Wake up bud, you’ve hit the bottle too hard.

    And my last question, why bother to defend yourself or attack the integrity of “emboldened losers” if you firmly believe no one is listening to them or reading their posts? Surely it’s not frightening you…

    • Good point. But going by Mr. Sanghvi’s logic, though, if the Discovery Travel and Living show does get high TRPs, then by definition it is not elite because a number of “ordinary people” like it. It doesn’t matter even if the show depicts “elite” vocations like sushi-eating and wine-tasting (if that’s what it does, I haven’t seen it).

      • This is what his new series is about : Traveling the entire expanse of Asia, Vir will showcase the continent’s lifestyles ranging from its beautiful spas and massages to grand heritage and boutique hotels to cuisines and variety of drinks.

        So yes, if the programme is for the common people, Vir is modern India’s Marie Antoinette. “if they can’t have water, then let them have single malt!”

        The man doesn’t understand that he’s addressing a whole new audience with his blog and ‘croaks’, and these “emboldened” fellas are on the web for the very reason that mass media – including his newspaper, has failed them.

        ‘Nuff said, maybe we should just let him rant and mutter in peace.

      • I completely agree with the feeling that mass media is increasingly failing its readers. There is only so much fluff that a newspaper can print before sinking to the level of a tabloid. You may get higher TRPs, but you will also turn off a lot of people who want “serious”, analytical articles, and those readers may turn to blogs. There’s no point attacking bloggers for this change. Besides, who knows if the increase in TRPs will even be long-lasting?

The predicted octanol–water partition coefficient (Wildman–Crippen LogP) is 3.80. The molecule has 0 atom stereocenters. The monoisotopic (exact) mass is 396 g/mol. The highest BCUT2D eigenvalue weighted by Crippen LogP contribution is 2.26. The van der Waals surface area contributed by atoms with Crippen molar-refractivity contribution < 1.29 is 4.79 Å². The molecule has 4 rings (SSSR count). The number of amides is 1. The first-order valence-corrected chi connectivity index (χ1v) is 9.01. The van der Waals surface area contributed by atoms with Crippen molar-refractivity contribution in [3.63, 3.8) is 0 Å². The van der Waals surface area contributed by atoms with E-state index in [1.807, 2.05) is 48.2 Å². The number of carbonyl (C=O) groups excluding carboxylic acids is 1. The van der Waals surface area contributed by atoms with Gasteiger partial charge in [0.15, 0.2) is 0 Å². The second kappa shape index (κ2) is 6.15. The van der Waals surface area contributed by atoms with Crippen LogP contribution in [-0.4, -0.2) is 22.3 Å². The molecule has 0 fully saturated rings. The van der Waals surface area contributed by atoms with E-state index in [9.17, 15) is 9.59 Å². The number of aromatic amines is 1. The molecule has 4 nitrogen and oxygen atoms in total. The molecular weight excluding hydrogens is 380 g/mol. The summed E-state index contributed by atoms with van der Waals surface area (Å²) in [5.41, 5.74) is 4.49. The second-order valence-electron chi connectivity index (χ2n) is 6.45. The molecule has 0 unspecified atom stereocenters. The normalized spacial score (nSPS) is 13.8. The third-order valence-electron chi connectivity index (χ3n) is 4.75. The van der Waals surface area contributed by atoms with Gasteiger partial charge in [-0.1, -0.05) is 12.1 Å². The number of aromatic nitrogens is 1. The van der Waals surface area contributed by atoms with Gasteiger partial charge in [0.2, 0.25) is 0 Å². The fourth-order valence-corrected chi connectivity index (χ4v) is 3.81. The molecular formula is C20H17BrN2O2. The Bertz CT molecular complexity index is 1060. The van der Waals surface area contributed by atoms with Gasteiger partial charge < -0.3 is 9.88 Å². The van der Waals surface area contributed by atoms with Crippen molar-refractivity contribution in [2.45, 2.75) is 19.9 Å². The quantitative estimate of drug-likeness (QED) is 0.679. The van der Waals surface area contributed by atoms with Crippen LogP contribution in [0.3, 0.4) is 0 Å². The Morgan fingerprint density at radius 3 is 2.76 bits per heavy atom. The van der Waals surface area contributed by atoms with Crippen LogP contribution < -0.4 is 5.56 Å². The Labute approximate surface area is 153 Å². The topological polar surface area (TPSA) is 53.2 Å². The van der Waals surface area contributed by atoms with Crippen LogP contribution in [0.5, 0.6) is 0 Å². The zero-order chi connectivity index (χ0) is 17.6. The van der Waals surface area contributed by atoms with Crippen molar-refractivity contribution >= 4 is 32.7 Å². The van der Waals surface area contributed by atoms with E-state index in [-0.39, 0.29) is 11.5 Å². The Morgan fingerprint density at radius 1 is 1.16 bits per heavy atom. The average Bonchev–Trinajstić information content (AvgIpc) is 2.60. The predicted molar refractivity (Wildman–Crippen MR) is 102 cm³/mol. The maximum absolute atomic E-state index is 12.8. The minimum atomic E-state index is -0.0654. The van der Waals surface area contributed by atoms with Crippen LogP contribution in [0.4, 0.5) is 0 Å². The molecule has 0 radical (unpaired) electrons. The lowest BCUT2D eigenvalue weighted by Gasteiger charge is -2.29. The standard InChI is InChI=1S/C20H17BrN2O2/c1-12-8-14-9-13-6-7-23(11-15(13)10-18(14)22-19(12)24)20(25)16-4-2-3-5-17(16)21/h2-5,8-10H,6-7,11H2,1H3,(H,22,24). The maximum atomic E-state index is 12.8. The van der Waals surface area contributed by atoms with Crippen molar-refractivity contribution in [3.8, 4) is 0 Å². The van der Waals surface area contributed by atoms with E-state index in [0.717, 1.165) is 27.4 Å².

15. I don’t know if you have but check out his latest blog post/article/whatever explaining his dabbling with the new media. You’ll then realise how ‘clueless’ he is wrt the entire world of the internetz. In his own words too if i may add. No wonder hes scared of the ghosts in the attic.

    • Oh yes, I read that article, and I was particularly amused by this quote: “My site is still very much a personal operation (the most hits we’ve had for an article is around 30,000-odd, which is not bad for a personal site..” In my books (but perhaps not in Mr. Sanghvi’s ?) that statistic would make him an “elite blogger”.

  16. Nicely written with the right amount of sardonic touches.
    Vir Sanghvi and the likes he champions for (B Dutt and others), though good on occasions, have generally gotten away with a lot of dubious things. Their politics is mostly questionable. As media persons they get rattled when the searchlight is turned on them.

    • I don’t know about Vir Sanghvi’s politics, but I do believe that if a columnist, a journalist or a reporter has any specific political beliefs, affiliation with any political party or contributes to it, he/she should make that link public, and add it as a footnote to each of his/her columns. They should not give readers the mistaken impression that they are independent.